The news that Steve Jobs has resigned from Apple and will be replaced as CEO by Tim Cook made global headlines today (Thursday).
What has followed since has been a frenzied discussion of what the loss of Jobs will mean for new product development timelines, share price issues and corporate culture. But the real question for Apple as it enters its post Jobs period is how well the brand will survive without the founder.
It’s a little known fact that the word ’brand’ derives not from Latin or Greek but from the old Norse word for fire – brandr. Our concept of branding originates with the early Viking activity of branding the mark of the creator into their weapons and their cattle. In the two millennia since the first Viking burned his mark onto his wares, very little has changed in the dynamics of branding. For there to be a brand of any strength, there is almost always a founder. One feeds the other in an almost biological relationship.
Because they have the brand in their bones, when a founder like Jobs runs their own brand it can confer astonishing strategic advantages. Time and again, they instinctively and instantly make the right decisions. Founders also enjoy an almost preternatural gift for seeing the future and the place that their brand should adopt within it. They also often lead their organisations with the kind of vigour and charisma guaranteed to build the employer brand.
And perhaps best of all, they are a walking brand-centric source of free marketing communications. The most powerful form of marketing communication occurs when a founder talks about their business. Suddenly consumers listen. Even more amazing, they believe. Every time Steve Jobs has mounted the stage to announce a new Apple product the communication has been magnified and intensified as a result. There is no purer or more powerful force than when the founder who started the company, talks to consumers.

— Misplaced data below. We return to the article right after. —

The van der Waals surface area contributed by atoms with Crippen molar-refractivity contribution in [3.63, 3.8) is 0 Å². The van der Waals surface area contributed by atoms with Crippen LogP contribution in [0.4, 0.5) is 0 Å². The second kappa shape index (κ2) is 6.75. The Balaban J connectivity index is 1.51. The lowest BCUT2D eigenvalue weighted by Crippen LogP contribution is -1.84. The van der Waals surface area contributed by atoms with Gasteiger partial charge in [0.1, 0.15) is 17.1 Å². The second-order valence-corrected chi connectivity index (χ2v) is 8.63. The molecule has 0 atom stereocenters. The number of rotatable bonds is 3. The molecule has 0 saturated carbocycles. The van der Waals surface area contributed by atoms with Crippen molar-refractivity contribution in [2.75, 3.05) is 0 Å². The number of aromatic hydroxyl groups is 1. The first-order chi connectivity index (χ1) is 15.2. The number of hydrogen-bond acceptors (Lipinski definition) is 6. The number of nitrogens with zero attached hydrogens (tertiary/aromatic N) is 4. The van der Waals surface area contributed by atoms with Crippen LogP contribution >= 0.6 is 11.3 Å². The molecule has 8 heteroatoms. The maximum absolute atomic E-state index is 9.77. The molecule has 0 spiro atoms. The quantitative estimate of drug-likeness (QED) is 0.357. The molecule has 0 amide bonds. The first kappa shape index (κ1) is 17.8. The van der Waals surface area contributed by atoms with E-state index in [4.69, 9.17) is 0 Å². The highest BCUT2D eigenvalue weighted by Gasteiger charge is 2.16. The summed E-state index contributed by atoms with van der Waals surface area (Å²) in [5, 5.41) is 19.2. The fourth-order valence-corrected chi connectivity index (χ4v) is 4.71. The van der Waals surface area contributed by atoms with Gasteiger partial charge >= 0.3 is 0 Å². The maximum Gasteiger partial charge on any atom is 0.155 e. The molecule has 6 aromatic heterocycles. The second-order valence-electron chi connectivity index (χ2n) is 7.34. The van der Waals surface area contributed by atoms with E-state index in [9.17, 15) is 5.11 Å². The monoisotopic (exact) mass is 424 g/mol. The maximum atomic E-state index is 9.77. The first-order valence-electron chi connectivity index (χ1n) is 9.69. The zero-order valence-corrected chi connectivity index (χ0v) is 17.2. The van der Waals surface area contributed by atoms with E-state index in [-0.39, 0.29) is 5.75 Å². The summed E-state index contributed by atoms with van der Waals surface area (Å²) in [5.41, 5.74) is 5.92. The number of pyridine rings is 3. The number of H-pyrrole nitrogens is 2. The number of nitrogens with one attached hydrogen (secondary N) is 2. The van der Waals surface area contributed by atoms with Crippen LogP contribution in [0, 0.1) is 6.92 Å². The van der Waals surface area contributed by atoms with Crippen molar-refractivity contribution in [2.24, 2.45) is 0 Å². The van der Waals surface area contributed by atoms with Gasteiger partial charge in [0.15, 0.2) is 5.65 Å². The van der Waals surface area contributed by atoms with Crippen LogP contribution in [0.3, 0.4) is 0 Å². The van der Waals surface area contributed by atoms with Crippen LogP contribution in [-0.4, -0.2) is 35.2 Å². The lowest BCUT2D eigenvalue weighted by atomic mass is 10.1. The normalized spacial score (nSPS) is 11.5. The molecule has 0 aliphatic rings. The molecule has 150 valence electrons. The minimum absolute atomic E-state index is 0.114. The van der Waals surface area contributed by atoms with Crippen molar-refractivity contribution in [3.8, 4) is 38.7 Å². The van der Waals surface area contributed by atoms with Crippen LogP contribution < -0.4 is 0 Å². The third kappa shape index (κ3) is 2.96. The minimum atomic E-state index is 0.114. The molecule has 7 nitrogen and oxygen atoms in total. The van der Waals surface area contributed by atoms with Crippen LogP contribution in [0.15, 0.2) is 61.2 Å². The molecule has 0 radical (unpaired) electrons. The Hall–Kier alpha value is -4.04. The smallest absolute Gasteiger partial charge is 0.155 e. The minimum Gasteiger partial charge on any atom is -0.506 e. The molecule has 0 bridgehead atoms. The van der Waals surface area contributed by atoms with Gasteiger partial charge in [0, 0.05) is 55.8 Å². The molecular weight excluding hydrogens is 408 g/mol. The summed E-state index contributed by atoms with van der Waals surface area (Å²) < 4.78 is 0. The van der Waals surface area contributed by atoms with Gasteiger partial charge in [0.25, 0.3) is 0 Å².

Such is their power, that when the founder finally departs, dies or retires many brands struggle to retain their trajectory. A fact will be reflected in the expected drop in Apple’s share price over the next few days as the market digests the news that Apple’s founder has left the building. And the market may be right. There is a long and very depressing series of case studies that exemplify what happens when some brands lose their founder and then stumble into the vacuum that emerges as a result. When Dior lost Christian Dior in 1957 in sudden tragic circumstances the impact took decades to rectify. When Howard Schultz retired at Starbucks the company suddenly fell from grace.
All is not lost, however. There are many cases where a founder returns to their failing brand and resurrects it. Steve Jobs did it against all the odds in 1997, Gabrielle “Coco” Chanel did it in 1963 and at the age of 70 and more recently Howard Schultz waltzed back into a seemingly doomed Starbucks and took less than a year to turn around the brand that he first built two decades earlier. And then there is Google which only recently re-appointed one of its founders back into the big chair.
Back in April Google shocked the markets by announcing that the ten-year reign of chief executive Eric Schmidt would end. Schmidt stepped aside and allowed Larry Page, one of Google’s co-founders, to replace him. Schmidt certainly proved to be a safe pair of hands but there had been whispers for some time that Google needed to return to the hands that formed it.
Both Page and co-founder Sergey Brin were uncomfortable with Google’s commercially savvy but brand inconsistent decision to alter search results in accordance with the requests of the Chinese government. There was also increasing alarm at Google’s inability to monetise anything other than search advertising and a growing frustration born from competing with faster, founder-run brands like Apple and Facebook. Finally, Google was also beginning to lose the war for talent as many of its best engineers left the company for sexier destinations.
Brands can and do succeed after the inevitable departure of their founder. But it can take time to regain the momentum and in, severe, cases the brand never quite recaptures the glory of its initial founder driven period. Even after death brands like Walmart and Chanel have venerated their founders to almost saint like status and used their sayings and strategies as guidance for the future.
The power of founders is a clear and recurring feature of any brands long term success. Its the reason why Starbucks is now on track again to exceed all business expectations. It’s the explanation why Chanel’s brand goes from strength to strength. It’s also the main reason why most analysts continue to have high hopes for continued success at Google.
And it’s the reason Apple will miss Steve so very, very much.